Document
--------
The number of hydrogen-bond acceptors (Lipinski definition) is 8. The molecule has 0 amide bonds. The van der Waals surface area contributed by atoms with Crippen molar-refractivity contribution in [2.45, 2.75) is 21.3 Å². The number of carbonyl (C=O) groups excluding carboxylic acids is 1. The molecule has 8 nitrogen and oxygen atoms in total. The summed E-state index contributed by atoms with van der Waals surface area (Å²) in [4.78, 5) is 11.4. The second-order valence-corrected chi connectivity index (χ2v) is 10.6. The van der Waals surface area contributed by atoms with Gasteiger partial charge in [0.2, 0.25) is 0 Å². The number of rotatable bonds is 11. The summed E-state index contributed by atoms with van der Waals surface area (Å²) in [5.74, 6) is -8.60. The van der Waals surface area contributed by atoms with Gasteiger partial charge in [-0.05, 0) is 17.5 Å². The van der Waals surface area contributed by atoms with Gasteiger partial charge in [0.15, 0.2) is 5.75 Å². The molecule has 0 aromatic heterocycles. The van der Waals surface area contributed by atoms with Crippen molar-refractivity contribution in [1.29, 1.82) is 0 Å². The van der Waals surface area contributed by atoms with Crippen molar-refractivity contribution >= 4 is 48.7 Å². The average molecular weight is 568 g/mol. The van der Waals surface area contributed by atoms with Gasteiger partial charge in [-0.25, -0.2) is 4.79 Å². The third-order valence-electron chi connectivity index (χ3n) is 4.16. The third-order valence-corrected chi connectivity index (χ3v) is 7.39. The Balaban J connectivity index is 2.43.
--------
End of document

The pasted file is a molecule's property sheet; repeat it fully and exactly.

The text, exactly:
The number of hydrogen-bond acceptors (Lipinski definition) is 8. The molecule has 0 amide bonds. The van der Waals surface area contributed by atoms with Crippen molar-refractivity contribution in [2.45, 2.75) is 21.3 Å². The number of carbonyl (C=O) groups excluding carboxylic acids is 1. The molecule has 8 nitrogen and oxygen atoms in total. The summed E-state index contributed by atoms with van der Waals surface area (Å²) in [4.78, 5) is 11.4. The second-order valence-corrected chi connectivity index (χ2v) is 10.6. The van der Waals surface area contributed by atoms with Gasteiger partial charge in [0.2, 0.25) is 0 Å². The number of rotatable bonds is 11. The summed E-state index contributed by atoms with van der Waals surface area (Å²) in [5.74, 6) is -8.60. The van der Waals surface area contributed by atoms with Gasteiger partial charge in [-0.05, 0) is 17.5 Å². The van der Waals surface area contributed by atoms with Gasteiger partial charge in [0.15, 0.2) is 5.75 Å². The molecule has 0 aromatic heterocycles. The van der Waals surface area contributed by atoms with Crippen molar-refractivity contribution in [1.29, 1.82) is 0 Å². The van der Waals surface area contributed by atoms with Crippen molar-refractivity contribution >= 4 is 48.7 Å². The average molecular weight is 568 g/mol. The van der Waals surface area contributed by atoms with Gasteiger partial charge in [-0.25, -0.2) is 4.79 Å². The third-order valence-electron chi connectivity index (χ3n) is 4.16. The third-order valence-corrected chi connectivity index (χ3v) is 7.39. The Balaban J connectivity index is 2.43.